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I'm studying History of Mathematics at university right now, and so I am inclined to give a negative answer (which isn't interesting, but hey, it is what it is). This is because, regardless of what you are measuring, there is a fundamental need to describe quantitatively how much of something there is. This doesn't have to just be land. A few examples:

  • The Babylonians used cuneiform text to keep track of records for ziggurats - how much of various holy sacraments would be needed to perform x amount of rituals and so on. They also did early work in geometry so that they could figure out the area needed for their buildings, as well as the ratios of their sides and so on, which seems to be of importance to them.

  • Similarly the Egyptians did the same for their pyramids, but also developed simple geometry for the use of land allotments.

  • The Incas used knot tying to denote the amount of livestock they had, with various types of knots denoting different amounts put in different positions in an early positional system, comparable to a primitive decimal system.

  • The Greeks had two mathematical booms. Both were axiomatic, which was a great leap forward. They had an axiomatic geometric system, which people are very familiar with in The Elements. However, there was another note worthy push in terms of elementary number theory. With spectacular progress determining which numbers were rational and irrational, as well as making distinctions between fractions and whole numbers, (which actually was done nowhere else in the world except Egypt. Fractions were denoted the same way as almost every other number, and it was purely contextual which power of 10 a number referred to, including negative exponents!).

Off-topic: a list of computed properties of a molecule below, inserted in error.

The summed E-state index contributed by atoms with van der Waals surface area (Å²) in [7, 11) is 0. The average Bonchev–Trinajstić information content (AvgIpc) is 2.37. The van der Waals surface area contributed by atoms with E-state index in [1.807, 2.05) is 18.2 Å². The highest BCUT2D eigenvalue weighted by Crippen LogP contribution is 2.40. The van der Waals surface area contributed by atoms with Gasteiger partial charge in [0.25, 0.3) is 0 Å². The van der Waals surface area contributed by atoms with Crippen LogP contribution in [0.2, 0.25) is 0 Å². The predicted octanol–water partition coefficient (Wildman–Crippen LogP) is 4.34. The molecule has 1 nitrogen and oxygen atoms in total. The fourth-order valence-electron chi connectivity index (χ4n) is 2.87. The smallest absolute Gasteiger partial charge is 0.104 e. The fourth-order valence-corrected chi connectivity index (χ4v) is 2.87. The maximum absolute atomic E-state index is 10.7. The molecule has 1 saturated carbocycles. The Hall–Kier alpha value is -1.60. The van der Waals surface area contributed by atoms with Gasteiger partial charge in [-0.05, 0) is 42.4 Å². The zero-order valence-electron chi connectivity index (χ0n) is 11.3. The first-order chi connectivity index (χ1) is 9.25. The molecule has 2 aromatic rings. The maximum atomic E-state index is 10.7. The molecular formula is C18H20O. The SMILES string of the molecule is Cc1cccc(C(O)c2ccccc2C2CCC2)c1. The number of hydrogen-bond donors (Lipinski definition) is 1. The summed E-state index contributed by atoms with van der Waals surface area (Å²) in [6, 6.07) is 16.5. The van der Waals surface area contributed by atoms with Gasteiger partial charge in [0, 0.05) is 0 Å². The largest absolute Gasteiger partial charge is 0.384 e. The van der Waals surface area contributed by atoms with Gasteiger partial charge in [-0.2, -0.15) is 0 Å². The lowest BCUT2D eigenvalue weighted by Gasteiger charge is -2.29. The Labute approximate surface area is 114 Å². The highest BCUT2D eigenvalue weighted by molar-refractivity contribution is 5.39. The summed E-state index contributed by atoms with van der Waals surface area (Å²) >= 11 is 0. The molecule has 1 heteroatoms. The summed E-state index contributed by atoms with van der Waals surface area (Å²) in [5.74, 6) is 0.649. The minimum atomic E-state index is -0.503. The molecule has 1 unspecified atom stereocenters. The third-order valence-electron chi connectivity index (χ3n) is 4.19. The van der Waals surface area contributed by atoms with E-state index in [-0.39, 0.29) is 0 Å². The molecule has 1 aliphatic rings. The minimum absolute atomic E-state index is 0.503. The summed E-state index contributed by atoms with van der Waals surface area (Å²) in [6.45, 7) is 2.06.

This being said, I feel that counting some discreet collection of livestock and making measurements are the only way to give rise to numbers in terms of practicality. So bearing this in mind, if an alien civilization were to not start with either of these two, then it would be most comparable to the Greeks - axiomatic, abstract and deductively certain.

So where could we start? Well, if we were to be truly logical, it would not make sense to discuss any kind of algebraic system using any operators more complex than these, because fundamentally it doesn't make sense to discuss any of these systems without first a development of the real numbers.

Even if the reals were developed without any of the traditional operations we think about, try to imagine an operator on the real numbers that does not involve the basic ideas of addition and subtraction, multiplication and division, underneath them. They might make less assumptions about these structures and begin the development from the perspective of abstract algebra and group theory with an arbitrary group operation, but it would be meaningless to do so from an application perspective, which would not be very useful to a budding civilization. After all, it has been said that mathematics has only flourished in civilization whose populace have leisure time.